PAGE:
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from prison

it’s been close to 10 years since i’ve read any bonhoeffer. and, i can’t really say that i’ve read him tonight. in fact, like most nights, i should be preparing class, preparing a conference presentation, or writing up an abstract for a collected essays (mary remind me and i will send you the call; it’s on early modern regions).

but tonight i caught the tale end of krista tippet and a conversation about bonhoeffer and thought i’d offer up some quotable quotes from a man in prison. (though i do hate to get rid of the two portraits)

29 May 1944
It has again brought home to quite clearly who wrong it is to use God as a stop-gap for the incompleteness of our knowledge. If in fact the frontiers of knowledge are being pushed further and further back (and that is bound to be the case), the God is being pushed back with them, and is therefore continually in retreat. We are to find God in what we know, not in what we don’t know; God wants us to realize [God’s] presence, not in unsolved problems but in those that are solved. That is true of the relationship between God and scientific knowledge, but it is also true of of the wider human problems of death, suffering, and guilt…God is no stop-gap; [God] must be recognized as the centre of life, not when we are at the end of our resources…recognized in life, and not only when death comes; in health and vigor, and not only in suffering; in our activities, and not only in sin…[Christ] is the centre of our life; and he certainly didn’t come to answer our unsolved problems…

27 June 1944
The difference between the Christian hope of ressurection and the mythological one is that the former sends a man back to his life on earth in a wholly new way…The Christian, unlike the devotees of the redemption myths, has no last line of escape available from the earthly tasks and difficulties into the eternal, but, like Christ himself (My God, my God, why hast thou forsaken me?), he must drink the earthly cup to the dregs, and only in doing so is the crucified Lord with him, and he crucified and risen with Christ. This world must not be prematurely written off…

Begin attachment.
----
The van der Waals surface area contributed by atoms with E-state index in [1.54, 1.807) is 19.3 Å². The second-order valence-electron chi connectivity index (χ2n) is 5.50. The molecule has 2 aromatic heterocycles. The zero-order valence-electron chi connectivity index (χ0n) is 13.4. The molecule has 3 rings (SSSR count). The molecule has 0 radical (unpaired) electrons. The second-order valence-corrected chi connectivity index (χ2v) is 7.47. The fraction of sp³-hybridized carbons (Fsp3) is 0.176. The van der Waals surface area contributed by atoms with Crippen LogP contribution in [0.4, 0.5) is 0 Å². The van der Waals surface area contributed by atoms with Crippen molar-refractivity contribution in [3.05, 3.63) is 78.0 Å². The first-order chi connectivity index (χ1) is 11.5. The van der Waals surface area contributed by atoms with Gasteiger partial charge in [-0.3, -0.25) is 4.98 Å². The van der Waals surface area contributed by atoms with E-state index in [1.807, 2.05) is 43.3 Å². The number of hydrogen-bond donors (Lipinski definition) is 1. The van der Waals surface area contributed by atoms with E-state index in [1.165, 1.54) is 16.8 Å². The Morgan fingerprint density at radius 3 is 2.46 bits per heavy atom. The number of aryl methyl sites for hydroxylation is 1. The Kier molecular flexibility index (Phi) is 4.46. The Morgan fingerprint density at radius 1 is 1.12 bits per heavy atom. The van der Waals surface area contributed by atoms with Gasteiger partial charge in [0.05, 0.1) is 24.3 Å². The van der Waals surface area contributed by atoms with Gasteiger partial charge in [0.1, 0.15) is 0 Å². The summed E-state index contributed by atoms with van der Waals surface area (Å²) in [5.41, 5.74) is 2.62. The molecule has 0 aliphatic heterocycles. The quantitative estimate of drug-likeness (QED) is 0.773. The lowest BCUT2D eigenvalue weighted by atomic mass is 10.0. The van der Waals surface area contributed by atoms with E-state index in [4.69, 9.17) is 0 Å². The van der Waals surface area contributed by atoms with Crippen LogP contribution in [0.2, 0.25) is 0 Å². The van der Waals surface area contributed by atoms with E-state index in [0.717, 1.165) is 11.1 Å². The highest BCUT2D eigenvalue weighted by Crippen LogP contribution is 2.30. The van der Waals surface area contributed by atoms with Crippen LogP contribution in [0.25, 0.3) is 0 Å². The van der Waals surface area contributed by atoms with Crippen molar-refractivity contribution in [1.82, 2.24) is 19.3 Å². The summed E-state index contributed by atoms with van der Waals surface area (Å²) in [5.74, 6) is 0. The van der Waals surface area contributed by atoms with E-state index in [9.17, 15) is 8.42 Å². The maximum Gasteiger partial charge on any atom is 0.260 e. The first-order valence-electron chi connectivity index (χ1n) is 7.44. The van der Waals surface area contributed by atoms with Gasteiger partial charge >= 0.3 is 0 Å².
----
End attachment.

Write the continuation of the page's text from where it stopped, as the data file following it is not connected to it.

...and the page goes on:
21 July 1944
...it is only by living completely in this world that one learns to have faith. One must completely abondon any attempt to make something of oneself, whether it be a saint, or a converted sinner, or a churchman (a so-called priestly type!), a righteous man or an unrighteous man, a sick man or a healthy one. By this-worldliness I mean living unreservedly in life’s duties, problems, successes and failures, experiences and perplexities. In so doing, we throw ourselves completely into the arms of God, taking seriously, not our own sufferings, but those of God in the world—watching with Christ in Gesthemane. That, I think, is faith; that is metanoia; and that is how one becomes a man and Christian (cf. Jer 45!). How can successs make us arrogant, or failure lead us astray, when we share in God’s sufferings through a life of this kind?

someone recently mentioned cataphasis, and, at least, in these excerpts bonhoeffer is no apophatic. in these passages there is a faith that confidently speaks about knowing God and being a vessel for the incarnation… it’s curious that a man in prison, who, in another letter writes of his longing for sunshine and for animal pleasure (not of the kind that debases humans, he quickly qualifies, but the kind that gets the muscles moving), should speak so firmly of knowing God in the here, in the sufferings, the doings, the lives, in the interruptions of our day, in short, in society.

(proof positive of his being in prison and separated from those he loves, he doesn’t understand how the sight of one’s friend can be more frightening than an encounter with one’s enemy.)

i wonder, though, if there is an apophasis here as well…if in the living and the doing and the being Christ, if in the suffering and the standing witness, if all this throwing one’s self unreservedly into the arms of God has little to do with knowing and everything to do with being. not that being isn’t a form of knowing, but it is a form that cares less about doxas and more about glasses of water, loaves of bread, heartbreak, threadbare coats, family feuds, and things of a much more mundane nature than the correct configuration of the three in one.

my use of apophasis might be quite catachretic…it’s been known to happen, quite a lot.

 

Comments

1st response:

Where else but prison? (cf. The Stranger, Dostoevsky…)